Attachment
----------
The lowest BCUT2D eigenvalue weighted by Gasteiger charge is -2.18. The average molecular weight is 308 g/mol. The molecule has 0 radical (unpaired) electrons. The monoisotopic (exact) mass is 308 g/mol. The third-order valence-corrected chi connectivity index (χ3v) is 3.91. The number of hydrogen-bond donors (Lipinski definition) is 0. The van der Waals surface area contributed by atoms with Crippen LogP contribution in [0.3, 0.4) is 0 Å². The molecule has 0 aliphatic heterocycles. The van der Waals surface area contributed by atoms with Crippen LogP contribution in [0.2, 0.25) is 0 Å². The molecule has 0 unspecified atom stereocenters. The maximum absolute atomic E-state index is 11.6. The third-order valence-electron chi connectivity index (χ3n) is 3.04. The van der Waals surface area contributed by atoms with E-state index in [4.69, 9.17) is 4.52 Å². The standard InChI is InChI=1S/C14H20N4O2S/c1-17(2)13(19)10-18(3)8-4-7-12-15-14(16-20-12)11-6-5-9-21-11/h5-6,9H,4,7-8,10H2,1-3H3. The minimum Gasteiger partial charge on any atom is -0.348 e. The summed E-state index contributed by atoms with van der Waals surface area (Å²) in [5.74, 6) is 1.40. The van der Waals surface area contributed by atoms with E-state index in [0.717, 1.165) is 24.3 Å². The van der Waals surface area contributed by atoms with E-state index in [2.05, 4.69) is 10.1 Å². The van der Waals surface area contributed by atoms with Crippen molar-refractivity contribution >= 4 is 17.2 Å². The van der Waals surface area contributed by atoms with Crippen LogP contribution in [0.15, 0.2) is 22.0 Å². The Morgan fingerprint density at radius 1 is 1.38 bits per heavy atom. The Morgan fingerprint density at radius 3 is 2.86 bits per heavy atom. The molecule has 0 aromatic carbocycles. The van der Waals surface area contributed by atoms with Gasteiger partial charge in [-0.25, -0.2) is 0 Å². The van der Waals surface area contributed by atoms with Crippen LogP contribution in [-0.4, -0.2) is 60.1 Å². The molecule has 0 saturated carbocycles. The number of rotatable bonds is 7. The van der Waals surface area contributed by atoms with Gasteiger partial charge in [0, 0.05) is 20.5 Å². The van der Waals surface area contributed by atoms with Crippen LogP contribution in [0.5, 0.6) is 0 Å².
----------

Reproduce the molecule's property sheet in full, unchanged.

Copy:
The lowest BCUT2D eigenvalue weighted by Gasteiger charge is -2.18. The average molecular weight is 308 g/mol. The molecule has 0 radical (unpaired) electrons. The monoisotopic (exact) mass is 308 g/mol. The third-order valence-corrected chi connectivity index (χ3v) is 3.91. The number of hydrogen-bond donors (Lipinski definition) is 0. The van der Waals surface area contributed by atoms with Crippen LogP contribution in [0.3, 0.4) is 0 Å². The molecule has 0 aliphatic heterocycles. The van der Waals surface area contributed by atoms with Crippen LogP contribution in [0.2, 0.25) is 0 Å². The molecule has 0 unspecified atom stereocenters. The maximum absolute atomic E-state index is 11.6. The third-order valence-electron chi connectivity index (χ3n) is 3.04. The van der Waals surface area contributed by atoms with E-state index in [4.69, 9.17) is 4.52 Å². The standard InChI is InChI=1S/C14H20N4O2S/c1-17(2)13(19)10-18(3)8-4-7-12-15-14(16-20-12)11-6-5-9-21-11/h5-6,9H,4,7-8,10H2,1-3H3. The minimum Gasteiger partial charge on any atom is -0.348 e. The summed E-state index contributed by atoms with van der Waals surface area (Å²) in [5.74, 6) is 1.40. The van der Waals surface area contributed by atoms with E-state index in [0.717, 1.165) is 24.3 Å². The van der Waals surface area contributed by atoms with E-state index in [2.05, 4.69) is 10.1 Å². The van der Waals surface area contributed by atoms with Crippen molar-refractivity contribution >= 4 is 17.2 Å². The van der Waals surface area contributed by atoms with Crippen LogP contribution in [0.15, 0.2) is 22.0 Å². The Morgan fingerprint density at radius 1 is 1.38 bits per heavy atom. The Morgan fingerprint density at radius 3 is 2.86 bits per heavy atom. The molecule has 0 aromatic carbocycles. The van der Waals surface area contributed by atoms with Gasteiger partial charge in [-0.25, -0.2) is 0 Å². The van der Waals surface area contributed by atoms with Crippen LogP contribution in [-0.4, -0.2) is 60.1 Å². The molecule has 0 saturated carbocycles. The number of rotatable bonds is 7. The van der Waals surface area contributed by atoms with Gasteiger partial charge in [0, 0.05) is 20.5 Å². The van der Waals surface area contributed by atoms with Crippen LogP contribution in [0.5, 0.6) is 0 Å².